Splunk® Enterprise

Distributed Deployment Manual

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How data moves through Splunk: the data pipeline

Data in Splunk transitions through several phases, as it moves along the data pipeline from its origin in sources such as logfiles and network feeds to its transformation into searchable events that encapsulate valuable knowledge. The data pipeline includes these segments:

You can assign each of these segments to a different Splunk instance, as described here.

This diagram outlines the data pipeline:


Splunk instances participate in one or more segments of the data pipeline, as described in "Scale your deployment".

Note: The diagram represents a simplified view of the indexing architecture. It provides a functional view of the architecture and does not fully describe Splunk internals. In particular, the parsing pipeline actually consists of three pipelines: parsing, merging, and typing, which together handle the parsing function. The distinction can matter during troubleshooting, but does not generally affect how you configure or deploy Splunk.


In the input segment, Splunk consumes data. It acquires the raw data stream from its source, breaks it into 64K blocks, and annotates each block with some metadata keys. The keys apply to the entire input source overall. They include the host, source, and source type of the data. The keys can also include values that are used internally by Splunk, such as the character encoding of the data stream, and values that control later processing of the data, such as the index into which the events should be stored.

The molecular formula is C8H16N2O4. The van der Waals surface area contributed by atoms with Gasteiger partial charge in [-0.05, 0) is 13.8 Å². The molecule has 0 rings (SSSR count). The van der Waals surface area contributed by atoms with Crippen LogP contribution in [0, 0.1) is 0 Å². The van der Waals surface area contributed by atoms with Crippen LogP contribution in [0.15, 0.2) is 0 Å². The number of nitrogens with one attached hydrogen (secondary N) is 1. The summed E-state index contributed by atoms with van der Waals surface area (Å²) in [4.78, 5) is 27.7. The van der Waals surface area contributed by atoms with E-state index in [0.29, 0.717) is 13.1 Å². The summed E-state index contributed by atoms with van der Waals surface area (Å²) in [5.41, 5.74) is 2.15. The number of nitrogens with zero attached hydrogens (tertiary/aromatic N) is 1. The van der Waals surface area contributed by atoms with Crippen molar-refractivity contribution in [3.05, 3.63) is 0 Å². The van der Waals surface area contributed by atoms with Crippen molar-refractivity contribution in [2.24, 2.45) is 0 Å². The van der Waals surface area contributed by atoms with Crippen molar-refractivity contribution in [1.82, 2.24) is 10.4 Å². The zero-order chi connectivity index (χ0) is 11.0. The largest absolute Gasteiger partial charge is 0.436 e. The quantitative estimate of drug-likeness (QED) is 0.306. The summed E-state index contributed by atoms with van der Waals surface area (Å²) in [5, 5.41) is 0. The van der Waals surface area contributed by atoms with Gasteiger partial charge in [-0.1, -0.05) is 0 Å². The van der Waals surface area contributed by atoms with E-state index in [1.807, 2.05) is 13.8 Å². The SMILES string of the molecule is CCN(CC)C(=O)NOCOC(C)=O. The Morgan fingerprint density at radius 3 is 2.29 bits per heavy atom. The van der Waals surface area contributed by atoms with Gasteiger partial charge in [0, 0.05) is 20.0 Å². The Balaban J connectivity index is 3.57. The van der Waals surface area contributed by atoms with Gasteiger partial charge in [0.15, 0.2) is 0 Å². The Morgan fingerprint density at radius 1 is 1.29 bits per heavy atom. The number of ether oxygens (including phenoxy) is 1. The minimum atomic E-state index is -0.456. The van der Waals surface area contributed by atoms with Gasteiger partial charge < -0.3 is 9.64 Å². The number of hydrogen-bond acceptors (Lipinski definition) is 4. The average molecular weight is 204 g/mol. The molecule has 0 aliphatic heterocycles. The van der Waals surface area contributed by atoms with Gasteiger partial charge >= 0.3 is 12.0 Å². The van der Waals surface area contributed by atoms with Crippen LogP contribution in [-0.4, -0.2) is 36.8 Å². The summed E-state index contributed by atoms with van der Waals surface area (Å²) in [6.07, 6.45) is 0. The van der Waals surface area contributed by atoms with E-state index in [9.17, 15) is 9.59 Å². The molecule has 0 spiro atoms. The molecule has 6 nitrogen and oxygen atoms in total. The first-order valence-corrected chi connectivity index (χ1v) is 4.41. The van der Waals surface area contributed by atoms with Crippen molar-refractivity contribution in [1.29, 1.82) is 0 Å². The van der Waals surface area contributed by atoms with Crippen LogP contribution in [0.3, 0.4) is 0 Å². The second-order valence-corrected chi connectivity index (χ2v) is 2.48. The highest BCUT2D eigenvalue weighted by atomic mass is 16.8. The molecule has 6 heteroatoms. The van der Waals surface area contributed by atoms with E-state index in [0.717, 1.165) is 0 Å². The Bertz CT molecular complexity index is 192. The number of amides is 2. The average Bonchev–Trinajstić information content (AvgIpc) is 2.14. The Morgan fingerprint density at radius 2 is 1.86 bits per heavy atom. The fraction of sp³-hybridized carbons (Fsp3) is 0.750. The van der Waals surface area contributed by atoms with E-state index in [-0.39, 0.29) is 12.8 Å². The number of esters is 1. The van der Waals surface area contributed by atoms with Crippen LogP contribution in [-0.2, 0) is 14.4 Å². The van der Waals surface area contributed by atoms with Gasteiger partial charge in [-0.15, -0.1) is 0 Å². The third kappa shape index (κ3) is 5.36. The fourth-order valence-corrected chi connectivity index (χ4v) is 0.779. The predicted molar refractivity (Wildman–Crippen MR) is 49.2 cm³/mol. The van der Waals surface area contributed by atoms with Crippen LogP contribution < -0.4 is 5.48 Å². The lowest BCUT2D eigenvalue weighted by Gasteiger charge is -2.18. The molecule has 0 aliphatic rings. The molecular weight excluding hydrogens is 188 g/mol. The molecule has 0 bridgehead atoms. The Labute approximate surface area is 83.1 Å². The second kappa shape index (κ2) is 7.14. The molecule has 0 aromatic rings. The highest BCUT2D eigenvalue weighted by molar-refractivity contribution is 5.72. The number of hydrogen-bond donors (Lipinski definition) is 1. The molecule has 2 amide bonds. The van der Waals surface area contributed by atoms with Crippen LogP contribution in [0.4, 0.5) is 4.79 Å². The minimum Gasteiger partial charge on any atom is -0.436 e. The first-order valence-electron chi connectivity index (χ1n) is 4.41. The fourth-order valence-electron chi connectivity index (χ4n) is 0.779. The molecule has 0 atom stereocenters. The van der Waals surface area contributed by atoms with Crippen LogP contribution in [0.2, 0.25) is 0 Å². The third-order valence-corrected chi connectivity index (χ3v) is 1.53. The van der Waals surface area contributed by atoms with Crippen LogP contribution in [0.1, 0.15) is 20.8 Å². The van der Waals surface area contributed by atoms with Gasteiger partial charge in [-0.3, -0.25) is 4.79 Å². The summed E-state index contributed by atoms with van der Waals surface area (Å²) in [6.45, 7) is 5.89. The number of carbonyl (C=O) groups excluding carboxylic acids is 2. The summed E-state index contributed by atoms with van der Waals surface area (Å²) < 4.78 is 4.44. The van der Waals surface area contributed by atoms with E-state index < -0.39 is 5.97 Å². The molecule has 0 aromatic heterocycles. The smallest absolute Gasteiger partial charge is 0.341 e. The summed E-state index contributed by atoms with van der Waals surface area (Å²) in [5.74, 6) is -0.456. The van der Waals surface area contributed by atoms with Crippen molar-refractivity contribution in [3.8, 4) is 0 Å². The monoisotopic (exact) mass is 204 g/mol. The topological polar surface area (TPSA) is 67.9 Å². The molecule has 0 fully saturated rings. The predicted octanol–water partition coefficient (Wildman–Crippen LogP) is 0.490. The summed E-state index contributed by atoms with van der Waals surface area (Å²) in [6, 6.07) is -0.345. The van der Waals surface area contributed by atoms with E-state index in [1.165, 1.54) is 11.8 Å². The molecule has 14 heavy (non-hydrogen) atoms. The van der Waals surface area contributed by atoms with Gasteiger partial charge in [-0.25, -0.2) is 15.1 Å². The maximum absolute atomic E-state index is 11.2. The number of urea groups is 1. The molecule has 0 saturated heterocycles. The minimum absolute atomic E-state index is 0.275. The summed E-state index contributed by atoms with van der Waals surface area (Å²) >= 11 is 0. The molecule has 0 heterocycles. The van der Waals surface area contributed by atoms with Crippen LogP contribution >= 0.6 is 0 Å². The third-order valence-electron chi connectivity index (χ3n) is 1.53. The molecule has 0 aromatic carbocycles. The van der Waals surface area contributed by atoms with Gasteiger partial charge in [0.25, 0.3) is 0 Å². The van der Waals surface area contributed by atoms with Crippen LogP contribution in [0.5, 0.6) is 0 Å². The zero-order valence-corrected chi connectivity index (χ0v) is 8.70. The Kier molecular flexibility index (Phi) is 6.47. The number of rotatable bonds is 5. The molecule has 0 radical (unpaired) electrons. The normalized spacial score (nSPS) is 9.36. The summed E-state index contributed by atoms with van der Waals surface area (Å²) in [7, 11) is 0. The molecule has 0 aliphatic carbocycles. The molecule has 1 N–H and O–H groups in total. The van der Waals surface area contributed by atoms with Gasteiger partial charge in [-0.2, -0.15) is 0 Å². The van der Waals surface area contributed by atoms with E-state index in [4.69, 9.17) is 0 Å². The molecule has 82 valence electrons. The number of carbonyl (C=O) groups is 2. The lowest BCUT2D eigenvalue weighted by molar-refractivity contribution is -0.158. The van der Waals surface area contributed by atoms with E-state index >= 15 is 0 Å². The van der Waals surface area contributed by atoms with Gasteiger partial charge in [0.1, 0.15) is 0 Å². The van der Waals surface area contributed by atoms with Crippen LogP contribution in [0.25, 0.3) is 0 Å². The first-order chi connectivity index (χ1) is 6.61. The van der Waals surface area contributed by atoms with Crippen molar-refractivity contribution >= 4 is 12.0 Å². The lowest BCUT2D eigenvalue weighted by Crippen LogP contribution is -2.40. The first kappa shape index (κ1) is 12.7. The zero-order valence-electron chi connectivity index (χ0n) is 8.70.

During this phase, Splunk does not look at the contents of the data stream, so the keys apply to the entire source, not to individual events. In fact, at this point, Splunk has no notion of individual events at all, only of a stream of data with certain global properties.


During the parsing segment, Splunk examines, analyzes, and transforms the data. This is also known as event processing. The parsing phase has many sub-phases:

  • Breaking the stream of data into individual lines.
  • Identifying, parsing, and setting timestamps.
  • Annotating individual events with metadata copied from the source-wide keys.
  • Transforming event data and metadata according to Splunk regex transform rules.


During indexing, Splunk takes the parsed events and writes them to the search index on disk. It writes both compressed raw data and the corresponding index files.

For brevity, parsing and indexing are often referred together as the indexing process. At a high level, that's fine. But when you need to look more closely at the actual processing of data, it can be important to consider the two segments individually.


Splunk's search function manages all aspects of how the user sees and uses the indexed data, including interactive and scheduled searches, reports and charts, dashboards, and alerts. As part of its search function, Splunk stores user-created knowledge objects, such as saved searches, event types, views, and field extractions.

For more information on the various steps in the pipeline, see "How indexing works".

Distributed Splunk overview
Scale your deployment: Splunk components

This documentation applies to the following versions of Splunk® Enterprise: 4.3, 4.3.1, 4.3.2, 4.3.3, 4.3.4, 4.3.5, 4.3.6, 4.3.7

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